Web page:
Harry felt himself slam flat into the ground; his face was pressed into grass; the smell of it filled his nostrils. He had closed his eyes while the Portkey transported him, and he kept them closed now. He did not move. All the breath seemed to have been knocked out of him; his head was swimming so badly he felt as though the ground beneath him was swaying like the deck of a ship. To hold himself steady, he tightened his hold on the two things he was still clutching – the smooth, cold handle of the Triwizard Cup, and Cedric’s body. He felt as though he would slide away into the blackness gathering at the edges of his brain if he let go of either of them. Shock and exhaustion kept him on the ground, breathing in the smell of the grass, waiting … waiting for someone to do something … something to happen … and all the while, his scar burnt dully on his forehead …
A torrent of sound deafened and confused him, there were voices everywhere, footsteps, screams … he remained where he was, his face screwed up against the noise, as though it was a nightmare that would pass …
Then a pair of hands seized him roughly and turned him over.
He opened his eyes.
He was looking up at the starry sky, and Albus Dumbledore was crouched over him. The dark shadows of a crowd of people pressed in around them, pushing nearer; Harry felt the ground beneath his head reverberating with their footsteps.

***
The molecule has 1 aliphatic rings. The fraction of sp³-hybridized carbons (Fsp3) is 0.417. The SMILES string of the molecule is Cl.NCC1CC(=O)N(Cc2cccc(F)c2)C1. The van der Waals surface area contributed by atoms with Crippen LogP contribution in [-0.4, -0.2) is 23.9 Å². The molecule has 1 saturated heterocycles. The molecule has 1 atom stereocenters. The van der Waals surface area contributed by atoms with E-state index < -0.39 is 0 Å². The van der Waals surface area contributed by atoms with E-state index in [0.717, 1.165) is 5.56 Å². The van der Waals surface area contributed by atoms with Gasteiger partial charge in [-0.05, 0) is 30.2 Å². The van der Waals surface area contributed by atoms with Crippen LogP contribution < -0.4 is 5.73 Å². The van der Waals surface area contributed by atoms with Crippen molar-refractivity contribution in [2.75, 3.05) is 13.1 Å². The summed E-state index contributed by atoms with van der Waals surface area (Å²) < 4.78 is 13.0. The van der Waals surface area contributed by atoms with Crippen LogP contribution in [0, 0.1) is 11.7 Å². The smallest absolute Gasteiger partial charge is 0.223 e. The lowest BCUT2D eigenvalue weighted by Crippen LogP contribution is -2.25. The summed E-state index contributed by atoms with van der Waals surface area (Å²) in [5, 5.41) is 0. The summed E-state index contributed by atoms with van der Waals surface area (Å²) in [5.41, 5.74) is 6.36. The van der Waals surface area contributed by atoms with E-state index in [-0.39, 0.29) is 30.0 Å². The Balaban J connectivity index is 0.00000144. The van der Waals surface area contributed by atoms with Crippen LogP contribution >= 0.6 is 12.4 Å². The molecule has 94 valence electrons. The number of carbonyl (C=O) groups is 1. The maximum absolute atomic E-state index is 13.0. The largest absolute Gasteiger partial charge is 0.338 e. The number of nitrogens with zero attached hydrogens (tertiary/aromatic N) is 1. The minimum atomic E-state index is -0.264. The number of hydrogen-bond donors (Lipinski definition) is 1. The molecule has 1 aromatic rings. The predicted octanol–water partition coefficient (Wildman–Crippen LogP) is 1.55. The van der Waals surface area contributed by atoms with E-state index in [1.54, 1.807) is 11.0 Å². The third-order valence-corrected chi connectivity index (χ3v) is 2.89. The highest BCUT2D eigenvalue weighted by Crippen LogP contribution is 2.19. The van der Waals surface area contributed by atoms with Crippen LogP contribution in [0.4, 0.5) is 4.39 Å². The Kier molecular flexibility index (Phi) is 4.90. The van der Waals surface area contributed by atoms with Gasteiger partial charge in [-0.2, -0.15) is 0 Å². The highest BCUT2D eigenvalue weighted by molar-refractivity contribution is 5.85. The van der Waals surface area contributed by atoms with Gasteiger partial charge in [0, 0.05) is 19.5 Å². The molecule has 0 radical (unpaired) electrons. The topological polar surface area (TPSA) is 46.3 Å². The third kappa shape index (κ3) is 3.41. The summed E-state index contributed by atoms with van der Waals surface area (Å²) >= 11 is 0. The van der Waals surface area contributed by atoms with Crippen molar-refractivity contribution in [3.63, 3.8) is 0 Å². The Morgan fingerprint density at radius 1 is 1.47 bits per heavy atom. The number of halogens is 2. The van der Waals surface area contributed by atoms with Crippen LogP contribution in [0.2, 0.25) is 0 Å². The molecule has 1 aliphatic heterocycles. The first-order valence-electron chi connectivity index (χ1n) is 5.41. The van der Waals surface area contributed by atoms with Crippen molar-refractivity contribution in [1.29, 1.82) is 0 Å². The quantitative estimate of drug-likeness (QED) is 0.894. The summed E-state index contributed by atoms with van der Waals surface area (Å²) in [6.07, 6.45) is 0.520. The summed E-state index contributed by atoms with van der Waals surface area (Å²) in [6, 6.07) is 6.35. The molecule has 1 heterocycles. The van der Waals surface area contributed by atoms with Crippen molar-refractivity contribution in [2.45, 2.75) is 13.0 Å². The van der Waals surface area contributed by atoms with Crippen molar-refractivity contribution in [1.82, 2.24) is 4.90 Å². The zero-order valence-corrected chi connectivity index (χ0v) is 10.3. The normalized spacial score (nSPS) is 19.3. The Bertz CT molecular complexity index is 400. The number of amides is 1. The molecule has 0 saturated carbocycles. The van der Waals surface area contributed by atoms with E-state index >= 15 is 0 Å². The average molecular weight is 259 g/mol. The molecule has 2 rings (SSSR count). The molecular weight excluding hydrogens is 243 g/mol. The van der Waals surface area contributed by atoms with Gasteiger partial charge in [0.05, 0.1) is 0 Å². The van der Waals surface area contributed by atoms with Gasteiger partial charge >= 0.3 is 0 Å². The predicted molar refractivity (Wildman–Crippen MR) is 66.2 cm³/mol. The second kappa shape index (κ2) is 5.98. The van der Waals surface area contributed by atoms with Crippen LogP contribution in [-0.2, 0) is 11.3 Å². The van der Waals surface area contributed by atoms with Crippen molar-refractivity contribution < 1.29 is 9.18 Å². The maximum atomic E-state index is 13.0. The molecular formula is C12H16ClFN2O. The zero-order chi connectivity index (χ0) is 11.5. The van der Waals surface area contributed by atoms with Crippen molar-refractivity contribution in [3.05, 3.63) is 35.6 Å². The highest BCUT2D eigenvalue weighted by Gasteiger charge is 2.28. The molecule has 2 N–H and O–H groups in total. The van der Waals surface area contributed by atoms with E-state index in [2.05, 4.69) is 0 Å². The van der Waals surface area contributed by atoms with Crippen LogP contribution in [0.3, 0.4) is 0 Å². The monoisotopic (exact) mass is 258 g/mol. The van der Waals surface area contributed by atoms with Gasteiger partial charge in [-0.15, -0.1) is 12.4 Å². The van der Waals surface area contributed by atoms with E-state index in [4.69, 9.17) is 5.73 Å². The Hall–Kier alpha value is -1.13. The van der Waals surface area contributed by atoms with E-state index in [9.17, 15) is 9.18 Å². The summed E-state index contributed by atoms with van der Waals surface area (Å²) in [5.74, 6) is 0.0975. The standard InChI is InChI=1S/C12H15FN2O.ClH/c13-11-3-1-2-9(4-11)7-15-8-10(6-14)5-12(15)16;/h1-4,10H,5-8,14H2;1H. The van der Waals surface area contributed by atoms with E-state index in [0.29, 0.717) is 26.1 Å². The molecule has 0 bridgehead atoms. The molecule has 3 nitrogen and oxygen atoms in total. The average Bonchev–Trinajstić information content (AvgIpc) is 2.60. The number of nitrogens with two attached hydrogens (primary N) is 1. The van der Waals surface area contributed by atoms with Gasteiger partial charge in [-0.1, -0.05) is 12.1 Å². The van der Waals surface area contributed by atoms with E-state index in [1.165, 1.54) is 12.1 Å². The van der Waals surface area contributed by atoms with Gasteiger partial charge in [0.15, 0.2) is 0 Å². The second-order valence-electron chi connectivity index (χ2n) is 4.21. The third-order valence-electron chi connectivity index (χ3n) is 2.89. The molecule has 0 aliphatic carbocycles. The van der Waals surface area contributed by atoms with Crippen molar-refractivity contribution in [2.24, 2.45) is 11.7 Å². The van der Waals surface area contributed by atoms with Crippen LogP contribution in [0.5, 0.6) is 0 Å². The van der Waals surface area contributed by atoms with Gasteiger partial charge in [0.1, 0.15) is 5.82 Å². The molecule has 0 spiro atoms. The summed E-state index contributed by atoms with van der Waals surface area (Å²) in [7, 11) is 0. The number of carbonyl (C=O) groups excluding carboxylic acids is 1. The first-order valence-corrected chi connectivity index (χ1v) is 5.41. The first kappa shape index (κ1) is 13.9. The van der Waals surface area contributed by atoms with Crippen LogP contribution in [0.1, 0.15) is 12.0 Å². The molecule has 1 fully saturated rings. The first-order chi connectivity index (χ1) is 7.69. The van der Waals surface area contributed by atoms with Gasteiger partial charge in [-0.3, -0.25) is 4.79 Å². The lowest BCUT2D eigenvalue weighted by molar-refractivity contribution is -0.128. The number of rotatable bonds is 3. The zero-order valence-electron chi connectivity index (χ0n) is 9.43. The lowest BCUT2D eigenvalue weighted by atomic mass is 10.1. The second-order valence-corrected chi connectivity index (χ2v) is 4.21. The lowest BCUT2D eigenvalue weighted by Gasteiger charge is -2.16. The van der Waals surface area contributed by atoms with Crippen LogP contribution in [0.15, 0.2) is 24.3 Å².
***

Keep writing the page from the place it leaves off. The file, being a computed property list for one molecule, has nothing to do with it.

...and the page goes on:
He had come back to the edge of the maze. He could see the stands rising above him, the shapes of people moving in them, the stars above.
Harry let go of the Cup, but he clutched Cedric to him even more tightly. He raised his free hand and seized Dumbledore’s wrist, while Dumbledore’s face swam in and out of focus.
‘He’s back,’ Harry whispered. ‘He’s back. Voldemort.’
‘What’s going on? What’s happened?’
The face of Cornelius Fudge appeared upside-down over Harry; it looked white, appalled.
‘My God – Diggory!’ it whispered. ‘Dumbledore – he’s dead!’
The words were repeated, the shadowy figures pressing in on them gasped it to those around them … and then others shouted it – screeched it – into the night – ‘He’s dead!’ ‘He’s dead!’‘ Cedric Diggory! Dead!’
‘Harry, let go of him,’ he heard Fudge’s voice say, and he felt fingers trying to prise him from Cedric’s limp body, but Harry wouldn’t let him go.
Then Dumbledore’s face, which was still blurred and misted, came closer. ‘Harry, you can’t help him now. It’s over. Let go.’
‘He wanted me to bring him back,’ Harry muttered – it seemed important to explain this. ‘He wanted me to bring him back to his parents …’